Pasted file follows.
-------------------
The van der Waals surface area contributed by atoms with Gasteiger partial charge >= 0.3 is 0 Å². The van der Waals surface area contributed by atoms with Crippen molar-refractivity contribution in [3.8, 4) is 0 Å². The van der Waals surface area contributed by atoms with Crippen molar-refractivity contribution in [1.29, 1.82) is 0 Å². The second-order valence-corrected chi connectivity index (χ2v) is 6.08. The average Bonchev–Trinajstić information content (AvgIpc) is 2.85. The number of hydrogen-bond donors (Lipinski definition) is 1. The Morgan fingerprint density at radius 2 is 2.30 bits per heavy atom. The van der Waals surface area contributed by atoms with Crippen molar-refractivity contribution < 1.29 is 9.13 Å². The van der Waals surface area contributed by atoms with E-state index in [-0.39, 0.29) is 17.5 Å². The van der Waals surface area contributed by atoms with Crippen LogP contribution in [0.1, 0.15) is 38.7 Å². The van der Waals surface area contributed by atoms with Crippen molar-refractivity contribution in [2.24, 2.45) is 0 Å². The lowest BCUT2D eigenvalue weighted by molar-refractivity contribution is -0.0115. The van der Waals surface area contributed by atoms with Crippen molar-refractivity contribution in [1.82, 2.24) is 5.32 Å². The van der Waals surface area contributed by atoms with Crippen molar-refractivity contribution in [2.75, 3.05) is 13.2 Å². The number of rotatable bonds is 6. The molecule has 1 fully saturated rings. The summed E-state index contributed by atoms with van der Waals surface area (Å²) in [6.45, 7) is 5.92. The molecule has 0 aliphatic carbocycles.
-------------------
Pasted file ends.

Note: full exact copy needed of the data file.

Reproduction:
The van der Waals surface area contributed by atoms with Gasteiger partial charge >= 0.3 is 0 Å². The van der Waals surface area contributed by atoms with Crippen molar-refractivity contribution in [3.8, 4) is 0 Å². The van der Waals surface area contributed by atoms with Crippen molar-refractivity contribution in [1.29, 1.82) is 0 Å². The second-order valence-corrected chi connectivity index (χ2v) is 6.08. The average Bonchev–Trinajstić information content (AvgIpc) is 2.85. The number of hydrogen-bond donors (Lipinski definition) is 1. The Morgan fingerprint density at radius 2 is 2.30 bits per heavy atom. The van der Waals surface area contributed by atoms with Crippen molar-refractivity contribution < 1.29 is 9.13 Å². The van der Waals surface area contributed by atoms with E-state index in [-0.39, 0.29) is 17.5 Å². The van der Waals surface area contributed by atoms with Crippen LogP contribution in [0.1, 0.15) is 38.7 Å². The van der Waals surface area contributed by atoms with Crippen molar-refractivity contribution in [2.24, 2.45) is 0 Å². The lowest BCUT2D eigenvalue weighted by molar-refractivity contribution is -0.0115. The van der Waals surface area contributed by atoms with Crippen molar-refractivity contribution in [1.82, 2.24) is 5.32 Å². The van der Waals surface area contributed by atoms with Crippen molar-refractivity contribution in [2.75, 3.05) is 13.2 Å². The number of rotatable bonds is 6. The molecule has 1 fully saturated rings. The summed E-state index contributed by atoms with van der Waals surface area (Å²) in [6.45, 7) is 5.92. The molecule has 0 aliphatic carbocycles.